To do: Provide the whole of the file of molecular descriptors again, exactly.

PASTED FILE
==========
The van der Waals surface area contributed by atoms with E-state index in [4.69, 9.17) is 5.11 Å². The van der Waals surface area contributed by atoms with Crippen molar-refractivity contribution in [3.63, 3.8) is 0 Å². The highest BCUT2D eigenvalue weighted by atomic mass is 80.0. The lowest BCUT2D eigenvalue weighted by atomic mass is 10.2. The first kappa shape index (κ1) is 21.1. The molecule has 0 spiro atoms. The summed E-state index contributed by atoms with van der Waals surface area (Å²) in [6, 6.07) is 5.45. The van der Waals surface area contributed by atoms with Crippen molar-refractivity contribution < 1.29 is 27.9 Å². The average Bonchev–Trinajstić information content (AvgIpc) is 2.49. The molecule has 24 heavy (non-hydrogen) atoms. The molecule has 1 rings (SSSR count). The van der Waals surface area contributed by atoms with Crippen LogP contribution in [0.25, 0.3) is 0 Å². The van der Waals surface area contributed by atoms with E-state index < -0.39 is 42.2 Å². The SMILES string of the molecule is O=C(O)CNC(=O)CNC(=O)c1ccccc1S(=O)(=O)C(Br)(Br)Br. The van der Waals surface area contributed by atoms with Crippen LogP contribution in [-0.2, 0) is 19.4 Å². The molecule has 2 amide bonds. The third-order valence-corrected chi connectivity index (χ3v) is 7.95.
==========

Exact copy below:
The van der Waals surface area contributed by atoms with E-state index in [4.69, 9.17) is 5.11 Å². The van der Waals surface area contributed by atoms with Crippen molar-refractivity contribution in [3.63, 3.8) is 0 Å². The highest BCUT2D eigenvalue weighted by atomic mass is 80.0. The lowest BCUT2D eigenvalue weighted by atomic mass is 10.2. The first kappa shape index (κ1) is 21.1. The molecule has 0 spiro atoms. The summed E-state index contributed by atoms with van der Waals surface area (Å²) in [6, 6.07) is 5.45. The van der Waals surface area contributed by atoms with Crippen molar-refractivity contribution < 1.29 is 27.9 Å². The average Bonchev–Trinajstić information content (AvgIpc) is 2.49. The molecule has 24 heavy (non-hydrogen) atoms. The molecule has 1 rings (SSSR count). The van der Waals surface area contributed by atoms with Crippen LogP contribution in [0.25, 0.3) is 0 Å². The van der Waals surface area contributed by atoms with E-state index < -0.39 is 42.2 Å². The SMILES string of the molecule is O=C(O)CNC(=O)CNC(=O)c1ccccc1S(=O)(=O)C(Br)(Br)Br. The van der Waals surface area contributed by atoms with Crippen LogP contribution in [-0.2, 0) is 19.4 Å². The molecule has 2 amide bonds. The third-order valence-corrected chi connectivity index (χ3v) is 7.95.